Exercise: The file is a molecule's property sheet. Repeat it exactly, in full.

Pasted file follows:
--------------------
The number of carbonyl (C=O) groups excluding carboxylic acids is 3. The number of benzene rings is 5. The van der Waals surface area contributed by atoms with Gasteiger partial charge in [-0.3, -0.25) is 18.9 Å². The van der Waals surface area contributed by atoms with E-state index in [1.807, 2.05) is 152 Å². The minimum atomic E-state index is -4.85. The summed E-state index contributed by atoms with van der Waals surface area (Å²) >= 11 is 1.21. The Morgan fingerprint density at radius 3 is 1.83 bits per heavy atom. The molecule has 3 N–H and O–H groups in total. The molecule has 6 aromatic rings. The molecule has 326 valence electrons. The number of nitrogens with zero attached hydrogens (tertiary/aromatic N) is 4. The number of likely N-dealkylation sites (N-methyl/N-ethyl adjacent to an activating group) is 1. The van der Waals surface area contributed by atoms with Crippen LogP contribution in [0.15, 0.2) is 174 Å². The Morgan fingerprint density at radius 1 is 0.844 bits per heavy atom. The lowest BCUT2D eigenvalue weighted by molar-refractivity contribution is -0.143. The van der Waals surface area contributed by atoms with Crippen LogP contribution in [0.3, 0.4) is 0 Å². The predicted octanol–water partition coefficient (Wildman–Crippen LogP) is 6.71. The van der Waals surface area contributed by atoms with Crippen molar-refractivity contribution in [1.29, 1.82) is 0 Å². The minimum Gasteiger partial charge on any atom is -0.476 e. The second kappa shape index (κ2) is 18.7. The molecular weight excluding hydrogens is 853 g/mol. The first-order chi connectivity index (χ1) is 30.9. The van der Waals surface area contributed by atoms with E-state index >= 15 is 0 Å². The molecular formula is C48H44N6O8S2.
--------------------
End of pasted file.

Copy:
The number of carbonyl (C=O) groups excluding carboxylic acids is 3. The number of benzene rings is 5. The van der Waals surface area contributed by atoms with Gasteiger partial charge in [-0.3, -0.25) is 18.9 Å². The van der Waals surface area contributed by atoms with E-state index in [1.807, 2.05) is 152 Å². The minimum atomic E-state index is -4.85. The summed E-state index contributed by atoms with van der Waals surface area (Å²) >= 11 is 1.21. The Morgan fingerprint density at radius 3 is 1.83 bits per heavy atom. The molecule has 3 N–H and O–H groups in total. The molecule has 6 aromatic rings. The molecule has 326 valence electrons. The number of nitrogens with zero attached hydrogens (tertiary/aromatic N) is 4. The number of likely N-dealkylation sites (N-methyl/N-ethyl adjacent to an activating group) is 1. The van der Waals surface area contributed by atoms with Crippen LogP contribution in [0.15, 0.2) is 174 Å². The Morgan fingerprint density at radius 1 is 0.844 bits per heavy atom. The lowest BCUT2D eigenvalue weighted by molar-refractivity contribution is -0.143. The van der Waals surface area contributed by atoms with Crippen LogP contribution in [0.3, 0.4) is 0 Å². The predicted octanol–water partition coefficient (Wildman–Crippen LogP) is 6.71. The van der Waals surface area contributed by atoms with Crippen molar-refractivity contribution in [1.29, 1.82) is 0 Å². The minimum Gasteiger partial charge on any atom is -0.476 e. The second kappa shape index (κ2) is 18.7. The molecular weight excluding hydrogens is 853 g/mol. The first-order chi connectivity index (χ1) is 30.9. The van der Waals surface area contributed by atoms with E-state index >= 15 is 0 Å². The molecular formula is C48H44N6O8S2.